Why church hymns are best sung in bars

The number of Americans who identify as Christians has declined in recent years, from 78.4 percent in 2007 to 70.6 percent in 2014.

That drop-off is most pronounced among young Americans, but it cuts across gender, race, and educational background.

The number of self-proclaimed atheists, agnostics, or “nones” has been steadily rising, increasing from 16 percent to nearly 23 percent in the last seven years.

And yet, America has the largest population of Christians in the world, with some 70 percent of adults saying they ascribe to some branch of the Christian faith.

A study from the Pew Research Center connects these patterns to the overall declines among mainline Protestant and Catholic churches, which some feel is a result of the inability of religious institutions to adapt to a population that has become more diverse and slightly more progressive.

Women, for example, are still prohibited from being ordained in some religious groups, including Mormons, Roman Catholics, and Southern Baptists.

In 2012, only 11 percent of U.S. congregations were woman-led, up from nearly 8 percent in 2007.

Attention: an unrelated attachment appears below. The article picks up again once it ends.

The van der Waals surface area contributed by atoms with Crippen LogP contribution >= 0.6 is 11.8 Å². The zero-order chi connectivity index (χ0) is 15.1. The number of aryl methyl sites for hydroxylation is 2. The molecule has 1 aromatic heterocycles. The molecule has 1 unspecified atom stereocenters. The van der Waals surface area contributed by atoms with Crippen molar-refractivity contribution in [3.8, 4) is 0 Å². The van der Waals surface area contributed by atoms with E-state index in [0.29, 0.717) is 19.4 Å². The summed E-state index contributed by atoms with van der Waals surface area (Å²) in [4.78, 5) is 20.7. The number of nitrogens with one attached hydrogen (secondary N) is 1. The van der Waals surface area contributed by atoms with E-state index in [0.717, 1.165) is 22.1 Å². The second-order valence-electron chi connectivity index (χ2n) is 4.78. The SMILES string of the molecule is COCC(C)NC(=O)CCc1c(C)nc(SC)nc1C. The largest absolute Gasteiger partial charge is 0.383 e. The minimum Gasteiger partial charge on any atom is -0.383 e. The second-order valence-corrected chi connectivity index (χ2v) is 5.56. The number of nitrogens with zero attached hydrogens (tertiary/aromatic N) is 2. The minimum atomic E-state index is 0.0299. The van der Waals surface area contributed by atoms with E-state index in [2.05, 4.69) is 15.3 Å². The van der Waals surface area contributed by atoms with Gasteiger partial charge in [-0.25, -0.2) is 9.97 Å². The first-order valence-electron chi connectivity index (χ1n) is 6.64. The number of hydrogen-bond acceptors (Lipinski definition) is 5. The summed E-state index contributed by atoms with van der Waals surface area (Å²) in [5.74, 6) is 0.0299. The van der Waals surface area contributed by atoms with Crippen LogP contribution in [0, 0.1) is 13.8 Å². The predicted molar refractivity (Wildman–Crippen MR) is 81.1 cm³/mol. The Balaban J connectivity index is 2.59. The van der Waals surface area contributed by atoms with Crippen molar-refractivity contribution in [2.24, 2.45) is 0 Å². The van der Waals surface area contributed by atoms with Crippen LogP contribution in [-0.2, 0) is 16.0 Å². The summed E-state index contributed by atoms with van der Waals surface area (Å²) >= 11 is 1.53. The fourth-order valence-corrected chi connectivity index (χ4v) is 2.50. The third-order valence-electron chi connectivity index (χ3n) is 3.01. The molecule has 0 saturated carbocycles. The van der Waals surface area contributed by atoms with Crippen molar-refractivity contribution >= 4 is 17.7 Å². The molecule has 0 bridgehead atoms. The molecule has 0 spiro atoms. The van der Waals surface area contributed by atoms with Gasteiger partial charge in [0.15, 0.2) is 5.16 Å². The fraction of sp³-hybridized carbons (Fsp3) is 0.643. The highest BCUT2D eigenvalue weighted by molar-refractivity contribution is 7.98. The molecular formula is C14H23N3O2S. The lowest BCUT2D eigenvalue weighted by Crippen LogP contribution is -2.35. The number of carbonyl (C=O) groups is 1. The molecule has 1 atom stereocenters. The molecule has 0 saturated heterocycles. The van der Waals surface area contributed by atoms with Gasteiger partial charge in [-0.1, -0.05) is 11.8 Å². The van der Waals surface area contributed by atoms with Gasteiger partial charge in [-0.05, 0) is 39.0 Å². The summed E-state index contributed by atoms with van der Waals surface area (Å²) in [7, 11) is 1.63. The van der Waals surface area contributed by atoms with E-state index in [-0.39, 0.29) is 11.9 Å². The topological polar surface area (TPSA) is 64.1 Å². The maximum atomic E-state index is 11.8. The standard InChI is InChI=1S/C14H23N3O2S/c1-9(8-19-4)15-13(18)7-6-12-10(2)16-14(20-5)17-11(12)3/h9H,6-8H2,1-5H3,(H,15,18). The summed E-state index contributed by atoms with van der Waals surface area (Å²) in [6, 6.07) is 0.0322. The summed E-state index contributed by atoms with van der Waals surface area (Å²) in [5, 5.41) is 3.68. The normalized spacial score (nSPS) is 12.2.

I spoke with Jodi Houge, the pastor of Humble Walk Lutheran Church in Saint Paul, Minnesota, about what it is like being a female clergy member, how American churches are adjusting to the decline in religious participation, and how she’s connected with her community by holding services at a coffee shop.

The interview that follows has been lightly edited for length and clarity.

Adrienne Green: What inspired you to become a pastor?

Jodi Houge: I worked at a bible camp the summer after my freshman year of college. I wasn’t thinking, “Oh, yeah, I’d be good at this job.” I just didn’t want to move home. Then, I actually loved it.

I have been a cradle Lutheran Christian, and so this was the first time at age 18 that I had an opportunity to articulate some of those beliefs out loud. I went back the next summer and the one after that. Then I was a college graduate without a plan, and I took another camp job in north Idaho because I wanted to live in the mountains.

That turned into full-time youth work in the church, which I did for 10 years. I thought I would probably do that forever because I loved it so much, even though I felt woefully unprepared theologically. Continue reading


Additional reading

News category: Features.